A court in Tashkent has ordered one of Uzbekistan’s few privately owned newspapers to close, accusing it of undermining the nation’s moral values.
The silencing of the Noviy Vek weekly is the latest blow to the beleaguered media in Uzbekistan, which watchdogs single out as having one of the world’s worst press-freedom records.
“The newspaper was closed down” by court order, Shakhriyor Mansurov, a spokesman for the government’s Agency for Press and Information – which brought the case – confirmed to EurasiaNet.org on May 21, the day after the ruling.
Noviy Vek could not be reached for comment, its telephones going unanswered on May 21. Its website was updated on May 21, but did not mention the case against the newspaper (which is published in print every Thursday).
Mansurov said he was unable to provide any background details to the case. But the Uzmetronom.com website – the only Uzbekistani-based outlet to mention the trial – reported that the government agency had accused Noviy Vek of publishing material “contradicting principles of moral development, shaping an incorrect notion of the socio-political situation in the country, and causing detriment to traditional values.”
The Agency for Press and Information, which had found these alleged violations in the Russian-language newspaper’s reporting, refused to hold the trial in Russian (as the defense had wished) on the grounds that its officials could not speak Russian, Uzmetronom.com said.
Tashkent is reportedly restricting access to dollars for the business community, in the latest development to suggest that Uzbekistan’s government is facing a liquidity crisis.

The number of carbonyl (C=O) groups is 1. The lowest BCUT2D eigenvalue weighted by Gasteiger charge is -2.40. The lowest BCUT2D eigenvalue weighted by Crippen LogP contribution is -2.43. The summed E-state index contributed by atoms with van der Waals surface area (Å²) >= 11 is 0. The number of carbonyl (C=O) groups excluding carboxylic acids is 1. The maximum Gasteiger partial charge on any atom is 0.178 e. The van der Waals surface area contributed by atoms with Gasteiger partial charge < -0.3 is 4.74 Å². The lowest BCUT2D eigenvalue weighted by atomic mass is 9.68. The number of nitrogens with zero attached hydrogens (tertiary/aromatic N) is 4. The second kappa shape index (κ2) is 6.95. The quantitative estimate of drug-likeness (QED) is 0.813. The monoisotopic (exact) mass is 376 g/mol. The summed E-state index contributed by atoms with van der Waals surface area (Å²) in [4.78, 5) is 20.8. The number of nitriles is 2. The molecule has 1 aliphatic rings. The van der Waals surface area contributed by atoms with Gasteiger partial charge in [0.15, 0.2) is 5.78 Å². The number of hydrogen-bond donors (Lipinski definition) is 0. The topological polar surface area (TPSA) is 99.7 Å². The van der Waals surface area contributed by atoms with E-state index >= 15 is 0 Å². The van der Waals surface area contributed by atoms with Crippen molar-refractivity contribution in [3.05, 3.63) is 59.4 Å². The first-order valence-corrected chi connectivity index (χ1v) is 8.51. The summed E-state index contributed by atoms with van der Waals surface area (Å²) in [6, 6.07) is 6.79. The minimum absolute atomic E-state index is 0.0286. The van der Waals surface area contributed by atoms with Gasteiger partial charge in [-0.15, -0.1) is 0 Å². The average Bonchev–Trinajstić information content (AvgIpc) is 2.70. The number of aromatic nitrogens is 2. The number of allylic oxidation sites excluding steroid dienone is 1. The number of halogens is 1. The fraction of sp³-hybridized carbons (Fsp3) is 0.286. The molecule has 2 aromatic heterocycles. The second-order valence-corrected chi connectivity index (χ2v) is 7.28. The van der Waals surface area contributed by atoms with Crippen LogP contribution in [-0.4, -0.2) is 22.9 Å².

The National Bank of Uzbekistan has “halted all convertibility operations for an unspecified period,” the Tashkent-based Uzmetronom.com website reported May 20, citing “information from reliable sources.” There was no confirmation on the website of the central bank, which EurasiaNet.org could not reach for comment.
These are the operations through which foreign and domestic companies convert their revenues earned in Uzbekistani sums into dollars, to repatriate earnings and pay for imports.
“Thus foreign investors and local entrepreneurs who depend on supplies from abroad (raw materials, parts, equipment and so on), who could still recently count on at least minimal levels of profit conversion within the limits of the quotas set for them, are now deprived of this opportunity,” remarked Uzmetronom.com (an unusually outspoken website which is believed to be close to Uzbekistan’s security services).
Investors regularly cite convertibility of sums into foreign currency and repatriation of revenues as the main barriers to doing business in Uzbekistan. Privately, businessmen report delays stretching into months to obtain permission from the central bank to convert sums to dollars, during which time they cannot access the funds since they are held in zero-interest accounts at the National Bank.
If confirmed, the suspension of currency conversion would be the latest indication that Tashkent is suffering from a shortage of dollar liquidity as it struggles under exchange rate pressures, caused in part by the depreciation of the Russian ruble (which has hit currencies across the region).